On Wed, Dec 11, 2019 at 2:37 PM Lassi Kortela <xxxxxx@lassi.io> wrote:
> In what sense?  It's glob(3) and much like other things at that level.

In the sense that it adds a lot of semantics on top of syscalls. While
something like read-directory is an abstraction, it's a fairly obvious
mapping of getdirentries(). Glob isn't an obvious mapping of any
syscall. If there was a glob in kernels, it would be a different matter.

GIven the presence of tempfiles, groups, and users (all completelyl justified IMO), that ship has sailed in SRFI 170.  In any case, Posix makes no distinctions (nor should it) between syscalls and library operations.

 That's why I think the syscall API is a better target to aim for.

Except that it is completely non-portable.   I tried intersecting Posix, Linux, and FreeBSD in a very early concept of this SRFI, and it was a mess.

IMHO if we're going all the way up to this level of abstraction, the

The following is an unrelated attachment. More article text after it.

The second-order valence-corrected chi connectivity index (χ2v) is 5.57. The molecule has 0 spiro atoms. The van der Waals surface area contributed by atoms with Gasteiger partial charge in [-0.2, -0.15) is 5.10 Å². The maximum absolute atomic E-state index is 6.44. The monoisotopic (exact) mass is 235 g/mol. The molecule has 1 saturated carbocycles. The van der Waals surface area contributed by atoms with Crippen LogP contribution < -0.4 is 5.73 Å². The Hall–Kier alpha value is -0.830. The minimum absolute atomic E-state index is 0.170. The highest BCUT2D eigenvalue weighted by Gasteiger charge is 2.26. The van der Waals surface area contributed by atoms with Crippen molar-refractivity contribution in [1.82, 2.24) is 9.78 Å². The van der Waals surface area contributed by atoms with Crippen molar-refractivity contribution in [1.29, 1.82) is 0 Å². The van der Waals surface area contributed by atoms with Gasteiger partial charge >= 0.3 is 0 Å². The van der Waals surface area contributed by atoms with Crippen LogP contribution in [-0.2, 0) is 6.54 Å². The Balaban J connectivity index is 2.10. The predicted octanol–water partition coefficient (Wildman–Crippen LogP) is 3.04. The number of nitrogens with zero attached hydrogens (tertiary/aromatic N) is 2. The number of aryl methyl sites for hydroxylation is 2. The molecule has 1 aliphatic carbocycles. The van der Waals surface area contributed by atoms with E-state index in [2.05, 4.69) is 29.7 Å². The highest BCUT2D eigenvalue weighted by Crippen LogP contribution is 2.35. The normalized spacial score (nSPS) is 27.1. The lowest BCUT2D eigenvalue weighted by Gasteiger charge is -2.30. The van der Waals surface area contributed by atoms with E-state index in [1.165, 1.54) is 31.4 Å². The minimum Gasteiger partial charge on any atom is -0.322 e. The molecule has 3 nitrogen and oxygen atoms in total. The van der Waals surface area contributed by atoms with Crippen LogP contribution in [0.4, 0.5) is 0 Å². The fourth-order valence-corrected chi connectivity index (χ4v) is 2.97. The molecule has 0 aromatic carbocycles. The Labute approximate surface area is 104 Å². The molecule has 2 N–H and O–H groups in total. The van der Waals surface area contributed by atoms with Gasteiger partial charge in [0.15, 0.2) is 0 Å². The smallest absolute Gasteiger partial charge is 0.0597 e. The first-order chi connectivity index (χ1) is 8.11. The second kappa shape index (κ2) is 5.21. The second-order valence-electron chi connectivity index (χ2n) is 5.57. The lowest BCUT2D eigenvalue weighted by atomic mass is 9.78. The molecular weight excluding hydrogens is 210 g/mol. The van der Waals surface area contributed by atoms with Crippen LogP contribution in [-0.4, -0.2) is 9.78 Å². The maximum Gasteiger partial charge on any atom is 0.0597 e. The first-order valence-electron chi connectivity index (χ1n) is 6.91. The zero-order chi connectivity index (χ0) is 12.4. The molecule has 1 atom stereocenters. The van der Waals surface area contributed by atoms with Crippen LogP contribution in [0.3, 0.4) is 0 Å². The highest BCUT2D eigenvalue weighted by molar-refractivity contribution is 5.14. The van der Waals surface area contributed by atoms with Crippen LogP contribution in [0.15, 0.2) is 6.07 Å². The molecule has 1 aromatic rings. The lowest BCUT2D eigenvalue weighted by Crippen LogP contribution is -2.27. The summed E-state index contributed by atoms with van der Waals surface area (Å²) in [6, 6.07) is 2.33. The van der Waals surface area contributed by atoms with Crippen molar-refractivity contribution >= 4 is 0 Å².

libc glob syntax is no longer the best one to use. We might as well
implement something like bash or zsh globs, and there is no universally
available C library for that.

I agree that a complex globber doesn't belong in SRFI 170.  But a simple globber (and I'm fine with calling it simple-glob) still handles a bunch of use cases.  In the shell I almost never use anything but *, ?, [...], and braces, and braces don't care about the state of the filesystem: you can just expand them before globbing.  All this except the braces has been around since the 7th Edition, although the glob library used to be part of the shell source.
That is a neat glob implementation. I don't quite understand the
parsing; it hardly seems to do any preprocessing to the pattern string.

I confess to not reading it.
I've several times found the Posix globs wanting for real work. Simple
jobs are not too bad to do by manually filtering and merging directory
listings; for complex jobs, Posix globs are not feature-rich enough.
Hence based on my experience I'd advocate for something more complex.

The best (especially when we don't have it yet) is the enemy of the good.  In the meantime, simple-glob will be easy to specify and easy to add.

John Cowan          http://vrici.lojban.org/~cowan        xxxxxx@ccil.org
My corporate data's a mess!
It's all semi-structured, no less.
But I'll be carefree / Using XSLT